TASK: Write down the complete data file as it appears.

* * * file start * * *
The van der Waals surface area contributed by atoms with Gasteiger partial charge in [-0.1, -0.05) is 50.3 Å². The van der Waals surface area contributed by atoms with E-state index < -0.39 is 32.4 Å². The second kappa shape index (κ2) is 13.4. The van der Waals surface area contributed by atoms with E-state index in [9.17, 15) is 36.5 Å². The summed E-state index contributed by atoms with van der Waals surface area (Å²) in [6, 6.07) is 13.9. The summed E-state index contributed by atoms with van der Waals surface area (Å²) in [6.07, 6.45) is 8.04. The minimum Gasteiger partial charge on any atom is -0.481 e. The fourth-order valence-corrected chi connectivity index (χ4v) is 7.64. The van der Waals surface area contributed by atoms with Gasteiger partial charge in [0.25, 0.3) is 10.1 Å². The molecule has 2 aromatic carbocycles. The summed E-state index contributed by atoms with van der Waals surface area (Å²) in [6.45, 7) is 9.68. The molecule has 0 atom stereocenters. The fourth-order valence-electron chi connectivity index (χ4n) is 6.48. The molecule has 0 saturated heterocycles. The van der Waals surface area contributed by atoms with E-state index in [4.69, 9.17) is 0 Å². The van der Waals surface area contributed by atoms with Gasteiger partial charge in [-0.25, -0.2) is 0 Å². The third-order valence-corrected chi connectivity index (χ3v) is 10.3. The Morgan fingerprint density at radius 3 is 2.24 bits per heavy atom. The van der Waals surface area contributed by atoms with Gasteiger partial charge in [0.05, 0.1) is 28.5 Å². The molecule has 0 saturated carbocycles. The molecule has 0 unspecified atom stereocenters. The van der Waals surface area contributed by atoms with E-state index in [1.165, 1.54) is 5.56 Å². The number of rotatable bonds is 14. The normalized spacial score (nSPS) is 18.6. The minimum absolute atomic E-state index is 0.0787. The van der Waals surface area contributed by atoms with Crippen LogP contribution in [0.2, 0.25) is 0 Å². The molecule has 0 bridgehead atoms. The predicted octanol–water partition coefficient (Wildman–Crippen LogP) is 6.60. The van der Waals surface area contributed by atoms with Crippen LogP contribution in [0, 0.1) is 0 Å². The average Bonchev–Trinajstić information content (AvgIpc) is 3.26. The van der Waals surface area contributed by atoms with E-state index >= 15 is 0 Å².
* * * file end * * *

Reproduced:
The van der Waals surface area contributed by atoms with Gasteiger partial charge in [-0.1, -0.05) is 50.3 Å². The van der Waals surface area contributed by atoms with E-state index < -0.39 is 32.4 Å². The second kappa shape index (κ2) is 13.4. The van der Waals surface area contributed by atoms with E-state index in [9.17, 15) is 36.5 Å². The summed E-state index contributed by atoms with van der Waals surface area (Å²) in [6, 6.07) is 13.9. The summed E-state index contributed by atoms with van der Waals surface area (Å²) in [6.07, 6.45) is 8.04. The minimum Gasteiger partial charge on any atom is -0.481 e. The fourth-order valence-corrected chi connectivity index (χ4v) is 7.64. The van der Waals surface area contributed by atoms with Gasteiger partial charge in [0.25, 0.3) is 10.1 Å². The molecule has 2 aromatic carbocycles. The summed E-state index contributed by atoms with van der Waals surface area (Å²) in [6.45, 7) is 9.68. The molecule has 0 atom stereocenters. The fourth-order valence-electron chi connectivity index (χ4n) is 6.48. The molecule has 0 saturated heterocycles. The van der Waals surface area contributed by atoms with E-state index in [4.69, 9.17) is 0 Å². The van der Waals surface area contributed by atoms with Gasteiger partial charge in [-0.25, -0.2) is 0 Å². The third-order valence-corrected chi connectivity index (χ3v) is 10.3. The Morgan fingerprint density at radius 3 is 2.24 bits per heavy atom. The van der Waals surface area contributed by atoms with Gasteiger partial charge in [0.05, 0.1) is 28.5 Å². The molecule has 0 saturated carbocycles. The molecule has 0 unspecified atom stereocenters. The van der Waals surface area contributed by atoms with E-state index in [1.165, 1.54) is 5.56 Å². The number of rotatable bonds is 14. The normalized spacial score (nSPS) is 18.6. The minimum absolute atomic E-state index is 0.0787. The van der Waals surface area contributed by atoms with Crippen LogP contribution in [0.2, 0.25) is 0 Å². The molecule has 0 bridgehead atoms. The predicted octanol–water partition coefficient (Wildman–Crippen LogP) is 6.60. The van der Waals surface area contributed by atoms with Crippen LogP contribution in [0, 0.1) is 0 Å². The average Bonchev–Trinajstić information content (AvgIpc) is 3.26. The van der Waals surface area contributed by atoms with E-state index >= 15 is 0 Å².